Mary and Leigh Block Museum of Art
The Mary and Leigh Block Museum of Art is the fine arts museum of Northwestern University and Chicago’s North Shore. It serves the academic and cultural needs of the University and community by providing thought-provoking exhibitions, a rich and diverse permanent collection, dynamic educational and cultural programs, and classic and contemporary film screenings at the Block Cinema.
This distinguished artistic and academic space was originally created in 1980 with donated funds from art collectors and benefactors, Mary and Leigh Block, as a gallery space to exhibit works of art. Over time, other Northwestern departments transferred artworks to the gallery, which became a permanent art collection, now comprised of over 5,000 pieces garnered from donations and purchases. In 1998 the gallery became the Mary and Leigh Block Museum of Art, and shortly thereafter the museum embarked on a major expansion project. The addition, which tripled the size of the original space, was designed by Dirk Lohan, a Chicago architect and grandson of Ludwig Mies van der Rohe. The new facility reopened in September of 2000.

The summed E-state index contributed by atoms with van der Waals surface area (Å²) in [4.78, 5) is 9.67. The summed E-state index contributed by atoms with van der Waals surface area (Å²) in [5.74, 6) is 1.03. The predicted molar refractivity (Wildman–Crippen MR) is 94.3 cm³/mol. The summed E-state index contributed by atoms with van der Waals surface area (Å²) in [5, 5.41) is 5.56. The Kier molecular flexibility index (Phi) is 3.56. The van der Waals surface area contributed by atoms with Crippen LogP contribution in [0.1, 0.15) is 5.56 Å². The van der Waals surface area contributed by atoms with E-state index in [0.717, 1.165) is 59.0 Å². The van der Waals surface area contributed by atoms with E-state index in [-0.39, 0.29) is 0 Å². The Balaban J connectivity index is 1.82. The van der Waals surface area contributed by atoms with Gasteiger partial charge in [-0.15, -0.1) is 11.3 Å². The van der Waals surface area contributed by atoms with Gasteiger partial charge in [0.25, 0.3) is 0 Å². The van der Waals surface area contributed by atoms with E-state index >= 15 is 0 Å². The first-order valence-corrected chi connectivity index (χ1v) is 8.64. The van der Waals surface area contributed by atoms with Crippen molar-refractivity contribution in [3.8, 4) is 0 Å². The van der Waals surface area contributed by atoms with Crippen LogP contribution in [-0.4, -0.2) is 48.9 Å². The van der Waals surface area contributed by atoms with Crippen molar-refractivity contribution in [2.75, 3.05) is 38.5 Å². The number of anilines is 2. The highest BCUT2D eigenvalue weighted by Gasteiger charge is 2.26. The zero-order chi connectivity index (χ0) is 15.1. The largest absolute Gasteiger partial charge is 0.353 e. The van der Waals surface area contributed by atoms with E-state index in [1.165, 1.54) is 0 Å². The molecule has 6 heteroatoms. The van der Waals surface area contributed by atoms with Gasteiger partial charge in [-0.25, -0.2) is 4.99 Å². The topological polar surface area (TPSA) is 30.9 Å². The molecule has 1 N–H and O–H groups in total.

Today the museum provides exhibition and educational spaces, as well as a study center where patrons can view objects from the collection by appointment. The 150-seat Pick-Laudati Auditorium accommodates film screenings, lectures, and classes.
Leigh Block (1905–87), an executive with the Chicago-based Inland Steel Company, had served as chairman of the board at the Art Institute of Chicago. His wife, Mary Lasker Block (1904–81), who had been a vice president at the Chicago advertising firm of Lord and Thomas, founded the Women’s Board at the Art Institute and had been a director at the Lyric Opera of Chicago.
Found in 1 Collection or Record:
Block Gallery and Museum Clippings Files
The Block Gallery and Museum Clippings Files consist of articles, press releases, advertisements, and event clippings from exhibitions and museum and cinema events between 1999 and 2013.